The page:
Bill looks to protect business from scams
State Sen. Michael Rulli, R-Salem, has introduced a bill designed to improve protections for Ohio businesses from fraud, theft and scams.
Rulli was joined at a news conference Tuesday by Ohio Secretary of State Frank LaRose and Ohio Chamber of Commerce President and CEO Steve Stivers, who gave their support for Senate Bill 98.
“We’ve identified three areas of major concern that are causing great harm to entrepreneurs trying to run a legitimate business,” Rulli said. “We believe these simple but sensible reforms will provide highly effective solutions to problems we simply can’t let get out of hand. These reforms will further help Ohioans unleash their tremendous potential to succeed, realize the American Dream, and make our great state even greater.”
Rulli represents the 33rd Ohio Senate District, which encompasses Columbiana, Carroll and Mahoning counties.
The reforms, should they become law in Ohio, would address:
l Business identity theft: One out of every 10 people is a victim of identity theft, according to the U.S. Department of Justice. Identity thieves are now targeting businesses at an alarming rate, with potentially disastrous consequences, Rulli said in a news release.
S.B. 98 would reduce the cost and time for victims to get resolutions, he said. It will allow individuals and businesses to report when a scammer has fraudulently used someone else’s address or personal information to form a new business, or has taken over a legitimate business filing in an attempt to leverage it for fraud.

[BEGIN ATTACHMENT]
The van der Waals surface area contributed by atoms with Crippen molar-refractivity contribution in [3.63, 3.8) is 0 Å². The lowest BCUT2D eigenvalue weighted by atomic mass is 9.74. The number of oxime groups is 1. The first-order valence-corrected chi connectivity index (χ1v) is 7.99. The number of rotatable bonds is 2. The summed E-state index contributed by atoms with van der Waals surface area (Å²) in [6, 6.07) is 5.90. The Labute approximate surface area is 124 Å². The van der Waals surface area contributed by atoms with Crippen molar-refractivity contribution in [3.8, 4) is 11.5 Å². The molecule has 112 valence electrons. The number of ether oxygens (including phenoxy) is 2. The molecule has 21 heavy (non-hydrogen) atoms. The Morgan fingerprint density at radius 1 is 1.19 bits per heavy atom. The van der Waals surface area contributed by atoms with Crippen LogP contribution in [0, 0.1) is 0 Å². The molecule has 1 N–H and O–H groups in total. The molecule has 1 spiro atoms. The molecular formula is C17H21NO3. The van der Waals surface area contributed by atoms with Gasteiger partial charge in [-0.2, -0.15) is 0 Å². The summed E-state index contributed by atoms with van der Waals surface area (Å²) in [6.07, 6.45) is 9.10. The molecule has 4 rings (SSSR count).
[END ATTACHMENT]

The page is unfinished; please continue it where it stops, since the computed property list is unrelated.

The complaint would be referred to the Ohio Attorney General for investigation. If the Attorney General determines the business filing is fraudulent, then the Secretary of State may cancel the fraudulent filing and redact the victim’s information;
l Fraudulent business filings: Scammers are hijacking other people’s personal information to form fraudulent new businesses. These fraudulent filings often use a post office box or commercial mailbox, such as a UPS store, as their mailing address. Under current law, there is no clear path for victims to report these crimes and for these fraudulent practices to be investigated and stopped, Rulli explained.
S.B. 98 would establish a requirement to use the mailing address of the agent’s primary residence in Ohio or usual place of business. Significantly, that will allow process servers to physically serve documents to a registered agent. This bill will also reduce the ability to reinstate a cancelled business entity without proper authority. This is done by suspending the filing ability for a cancelled entity if it has been cancelled for at least two years;
l Deceptive mailings: Another scam on the rise targets Ohio businesses with misleading mailers imitating official government departments. They charge large amounts of money for government services that are usually provided free, or at a very low cost, Rulli stated.
These mailers include official-looking seals, look very similar to government forms, and imply a company may be in jeopardy if they fail to comply. Common solicitations include expedited filings, UCC statement request forms, annual reports, certificates of good standing, and employee identification numbers.
S.B. 98 would require information on solicitations sent to business owners that will make it perfectly clear that it is not coming from a government agency. Violating the section would be a violation of deceptive trade practices.